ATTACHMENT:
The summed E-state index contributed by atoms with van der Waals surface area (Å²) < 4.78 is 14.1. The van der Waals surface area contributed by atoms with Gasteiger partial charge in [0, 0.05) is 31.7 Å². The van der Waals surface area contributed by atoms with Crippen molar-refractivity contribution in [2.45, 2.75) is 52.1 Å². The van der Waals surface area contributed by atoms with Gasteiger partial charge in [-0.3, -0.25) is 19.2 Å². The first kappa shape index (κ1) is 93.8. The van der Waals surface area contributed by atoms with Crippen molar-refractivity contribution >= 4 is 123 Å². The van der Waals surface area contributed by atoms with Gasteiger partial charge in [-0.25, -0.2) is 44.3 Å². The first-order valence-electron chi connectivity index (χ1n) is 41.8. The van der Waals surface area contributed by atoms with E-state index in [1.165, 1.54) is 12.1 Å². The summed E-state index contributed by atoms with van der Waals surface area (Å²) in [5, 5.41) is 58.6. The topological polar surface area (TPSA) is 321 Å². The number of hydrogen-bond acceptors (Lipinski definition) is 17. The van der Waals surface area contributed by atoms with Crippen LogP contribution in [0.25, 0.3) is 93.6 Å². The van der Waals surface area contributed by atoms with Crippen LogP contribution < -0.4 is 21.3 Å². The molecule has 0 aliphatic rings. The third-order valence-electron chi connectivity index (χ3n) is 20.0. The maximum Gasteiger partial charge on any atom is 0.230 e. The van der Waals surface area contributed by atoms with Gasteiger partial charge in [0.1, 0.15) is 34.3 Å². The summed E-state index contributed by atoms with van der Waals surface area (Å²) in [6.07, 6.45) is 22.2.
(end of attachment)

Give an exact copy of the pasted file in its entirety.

The summed E-state index contributed by atoms with van der Waals surface area (Å²) < 4.78 is 14.1. The van der Waals surface area contributed by atoms with Gasteiger partial charge in [0, 0.05) is 31.7 Å². The van der Waals surface area contributed by atoms with Crippen molar-refractivity contribution in [2.45, 2.75) is 52.1 Å². The van der Waals surface area contributed by atoms with Gasteiger partial charge in [-0.3, -0.25) is 19.2 Å². The first kappa shape index (κ1) is 93.8. The van der Waals surface area contributed by atoms with Crippen molar-refractivity contribution >= 4 is 123 Å². The van der Waals surface area contributed by atoms with Gasteiger partial charge in [-0.25, -0.2) is 44.3 Å². The first-order valence-electron chi connectivity index (χ1n) is 41.8. The van der Waals surface area contributed by atoms with E-state index in [1.165, 1.54) is 12.1 Å². The summed E-state index contributed by atoms with van der Waals surface area (Å²) in [5, 5.41) is 58.6. The topological polar surface area (TPSA) is 321 Å². The number of hydrogen-bond acceptors (Lipinski definition) is 17. The van der Waals surface area contributed by atoms with Crippen LogP contribution in [0.25, 0.3) is 93.6 Å². The van der Waals surface area contributed by atoms with Crippen LogP contribution < -0.4 is 21.3 Å². The molecule has 0 aliphatic rings. The third-order valence-electron chi connectivity index (χ3n) is 20.0. The maximum Gasteiger partial charge on any atom is 0.230 e. The van der Waals surface area contributed by atoms with Gasteiger partial charge in [0.1, 0.15) is 34.3 Å². The summed E-state index contributed by atoms with van der Waals surface area (Å²) in [6.07, 6.45) is 22.2.